Jonathan Rodenfels

Max Planck Institute, Dresden

Jonathan did his biochemistry undergraduate at university of Bayreuth working in the lab of Benedikt Westermann on mitochondrial fusion and fission. In 2008, he started his PhD at the Max-Planck-Institute of molecular cell biology and genetics. He joined the lab of the late Suzanne Eaton studying the role of systemically circulating Hedgehog and steroid hormone signaling during fruit fly development. As a postdoc, Jonathan moved to New Haven joining the Neugebauer lab at Yale university. His research focused on establishing approaches to the quantitatively measure the flows of energy in biological systems, and to investigate the metabolism and energetics costs of development. Since 2021, Jonathan is a group leader at MPI-CBG working on the energetics of biological systems.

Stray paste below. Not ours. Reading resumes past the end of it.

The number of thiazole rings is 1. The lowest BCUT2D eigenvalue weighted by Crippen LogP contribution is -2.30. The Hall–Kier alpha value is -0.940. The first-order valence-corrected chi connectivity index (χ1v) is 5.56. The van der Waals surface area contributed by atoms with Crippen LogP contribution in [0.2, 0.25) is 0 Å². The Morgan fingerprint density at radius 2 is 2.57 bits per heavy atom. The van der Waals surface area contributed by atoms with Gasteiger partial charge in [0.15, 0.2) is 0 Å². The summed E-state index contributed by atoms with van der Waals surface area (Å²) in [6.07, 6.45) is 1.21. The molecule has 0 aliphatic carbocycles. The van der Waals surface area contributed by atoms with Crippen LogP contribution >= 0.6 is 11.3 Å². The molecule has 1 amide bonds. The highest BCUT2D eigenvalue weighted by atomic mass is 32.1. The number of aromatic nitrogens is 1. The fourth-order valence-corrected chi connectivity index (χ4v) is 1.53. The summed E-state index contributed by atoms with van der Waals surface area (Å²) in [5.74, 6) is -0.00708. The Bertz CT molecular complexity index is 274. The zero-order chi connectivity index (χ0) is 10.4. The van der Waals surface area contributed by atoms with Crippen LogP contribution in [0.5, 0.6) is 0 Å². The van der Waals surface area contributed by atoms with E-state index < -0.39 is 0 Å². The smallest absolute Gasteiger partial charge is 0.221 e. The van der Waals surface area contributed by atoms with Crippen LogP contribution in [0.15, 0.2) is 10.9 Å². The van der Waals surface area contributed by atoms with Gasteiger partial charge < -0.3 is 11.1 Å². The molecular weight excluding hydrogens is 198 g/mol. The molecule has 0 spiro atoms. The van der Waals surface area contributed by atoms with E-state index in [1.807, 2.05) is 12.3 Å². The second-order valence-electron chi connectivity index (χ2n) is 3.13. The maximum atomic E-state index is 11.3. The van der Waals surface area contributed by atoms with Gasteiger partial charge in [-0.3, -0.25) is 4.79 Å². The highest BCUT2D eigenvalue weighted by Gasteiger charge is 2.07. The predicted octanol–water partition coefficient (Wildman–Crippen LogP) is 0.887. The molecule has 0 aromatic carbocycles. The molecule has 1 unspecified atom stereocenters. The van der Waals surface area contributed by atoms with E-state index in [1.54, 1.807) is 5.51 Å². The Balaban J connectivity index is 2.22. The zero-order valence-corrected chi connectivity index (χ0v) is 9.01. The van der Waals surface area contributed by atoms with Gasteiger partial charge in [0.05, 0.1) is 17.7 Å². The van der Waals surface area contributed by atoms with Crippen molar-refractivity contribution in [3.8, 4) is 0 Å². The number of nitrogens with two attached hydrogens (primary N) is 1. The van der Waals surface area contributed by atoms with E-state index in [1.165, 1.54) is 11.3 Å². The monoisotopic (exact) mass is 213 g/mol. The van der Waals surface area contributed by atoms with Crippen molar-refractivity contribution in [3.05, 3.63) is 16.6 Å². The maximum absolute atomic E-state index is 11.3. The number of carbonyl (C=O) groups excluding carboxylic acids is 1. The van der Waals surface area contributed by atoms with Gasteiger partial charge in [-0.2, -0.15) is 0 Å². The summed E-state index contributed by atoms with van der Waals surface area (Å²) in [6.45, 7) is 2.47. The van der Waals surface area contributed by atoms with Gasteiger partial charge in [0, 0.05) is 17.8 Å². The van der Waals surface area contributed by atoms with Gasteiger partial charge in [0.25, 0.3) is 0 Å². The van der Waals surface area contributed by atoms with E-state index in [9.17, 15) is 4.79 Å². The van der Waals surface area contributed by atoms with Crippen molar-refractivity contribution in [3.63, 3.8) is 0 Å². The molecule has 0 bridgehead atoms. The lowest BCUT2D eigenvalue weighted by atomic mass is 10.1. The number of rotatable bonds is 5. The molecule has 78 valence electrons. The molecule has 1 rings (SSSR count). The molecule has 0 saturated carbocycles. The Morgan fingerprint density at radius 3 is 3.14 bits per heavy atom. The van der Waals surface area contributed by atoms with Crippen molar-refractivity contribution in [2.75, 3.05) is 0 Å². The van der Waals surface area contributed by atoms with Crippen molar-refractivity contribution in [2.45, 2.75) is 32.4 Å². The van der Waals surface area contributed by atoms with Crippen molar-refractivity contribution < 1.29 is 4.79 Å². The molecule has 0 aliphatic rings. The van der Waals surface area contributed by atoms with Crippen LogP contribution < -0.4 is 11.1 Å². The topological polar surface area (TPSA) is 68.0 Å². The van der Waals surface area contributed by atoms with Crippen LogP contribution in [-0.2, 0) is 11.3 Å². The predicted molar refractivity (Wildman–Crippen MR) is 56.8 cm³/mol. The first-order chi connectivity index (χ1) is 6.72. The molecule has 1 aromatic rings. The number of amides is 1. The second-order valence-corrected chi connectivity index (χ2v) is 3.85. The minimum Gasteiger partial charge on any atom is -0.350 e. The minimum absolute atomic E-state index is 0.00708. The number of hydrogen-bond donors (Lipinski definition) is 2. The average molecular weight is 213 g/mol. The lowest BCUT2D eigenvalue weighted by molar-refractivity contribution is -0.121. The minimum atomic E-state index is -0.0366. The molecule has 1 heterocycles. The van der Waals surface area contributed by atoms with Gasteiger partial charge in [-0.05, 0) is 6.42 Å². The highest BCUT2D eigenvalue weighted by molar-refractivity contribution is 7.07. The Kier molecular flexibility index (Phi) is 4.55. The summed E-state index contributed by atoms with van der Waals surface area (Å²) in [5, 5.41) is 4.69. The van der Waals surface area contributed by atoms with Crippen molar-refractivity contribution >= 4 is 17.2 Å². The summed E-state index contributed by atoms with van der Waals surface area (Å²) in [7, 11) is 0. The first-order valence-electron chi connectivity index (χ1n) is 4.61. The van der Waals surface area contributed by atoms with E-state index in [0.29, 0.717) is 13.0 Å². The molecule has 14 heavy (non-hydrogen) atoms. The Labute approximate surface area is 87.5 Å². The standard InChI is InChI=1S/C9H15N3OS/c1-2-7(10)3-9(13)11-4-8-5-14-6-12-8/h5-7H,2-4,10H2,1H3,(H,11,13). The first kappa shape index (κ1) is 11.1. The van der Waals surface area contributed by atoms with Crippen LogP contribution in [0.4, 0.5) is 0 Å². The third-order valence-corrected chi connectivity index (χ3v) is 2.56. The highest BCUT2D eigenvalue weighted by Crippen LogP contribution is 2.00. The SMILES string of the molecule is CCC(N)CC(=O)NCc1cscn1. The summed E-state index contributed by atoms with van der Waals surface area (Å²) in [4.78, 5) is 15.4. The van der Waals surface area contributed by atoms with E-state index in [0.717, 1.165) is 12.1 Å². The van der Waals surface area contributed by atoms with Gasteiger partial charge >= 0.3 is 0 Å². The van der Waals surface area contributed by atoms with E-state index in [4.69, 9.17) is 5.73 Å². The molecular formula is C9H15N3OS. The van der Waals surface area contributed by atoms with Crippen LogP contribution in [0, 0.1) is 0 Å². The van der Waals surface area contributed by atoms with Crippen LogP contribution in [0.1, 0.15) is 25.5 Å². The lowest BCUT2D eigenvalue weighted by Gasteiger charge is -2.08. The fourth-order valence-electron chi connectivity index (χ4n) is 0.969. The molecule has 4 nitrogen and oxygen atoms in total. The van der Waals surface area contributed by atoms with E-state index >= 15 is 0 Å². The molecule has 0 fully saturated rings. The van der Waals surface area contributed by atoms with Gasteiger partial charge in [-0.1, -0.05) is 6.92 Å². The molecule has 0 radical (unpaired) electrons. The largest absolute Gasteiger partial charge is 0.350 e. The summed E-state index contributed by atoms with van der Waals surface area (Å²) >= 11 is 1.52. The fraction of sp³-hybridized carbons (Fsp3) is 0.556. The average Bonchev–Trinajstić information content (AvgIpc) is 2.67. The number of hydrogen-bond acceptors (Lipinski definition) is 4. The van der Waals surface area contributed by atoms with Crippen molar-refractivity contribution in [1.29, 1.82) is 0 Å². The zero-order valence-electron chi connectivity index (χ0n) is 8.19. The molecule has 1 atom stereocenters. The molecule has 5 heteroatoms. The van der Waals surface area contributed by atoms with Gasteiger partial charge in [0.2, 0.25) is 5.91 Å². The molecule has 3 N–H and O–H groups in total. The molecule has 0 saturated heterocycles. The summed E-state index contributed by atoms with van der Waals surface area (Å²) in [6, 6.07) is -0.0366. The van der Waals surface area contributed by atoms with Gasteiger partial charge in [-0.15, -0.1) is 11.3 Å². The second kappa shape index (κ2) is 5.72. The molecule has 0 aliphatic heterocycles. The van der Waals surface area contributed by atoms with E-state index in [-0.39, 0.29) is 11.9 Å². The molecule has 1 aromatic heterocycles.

Tuesday April 18th

Energetics of Biological Systems

Living biological systems are metabolically active, open systems that constantly exchange matter and energy with their environment. They function out of equilibrium and use metabolic pathways to obtain energy from chemical bonds derived from nutrients to fulfill the system's energetic requirements. To understand how cells and organisms function, we need to determine how metabolic energy is partitioned among the complex array of cellular processes that are necessary for life at any scale, from isolated biochemical networks to quiescent and highly proliferative cells to organismal growth and development. To investigate the energetics of biological systems, we use isothermal calorimetry to quantitatively measure the flow of energy in form of heat between biological systems and their surroundings. Focusing on cleavage stage development of zebrafish embryos, we show that the heat dissipation rate increased over time and with cell number. Unexpectedly, we found that the heat dissipation rate oscillated with periods matching the synchronous early embryonic cell cycle. By combining these measurements with perturbations, imaging, metabolomics and theory, we will show that the energetic costs and metabolic changes associated with a given biological process can be estimated, and thus, provides a means towards understanding the energetics and possible constraints of biological systems.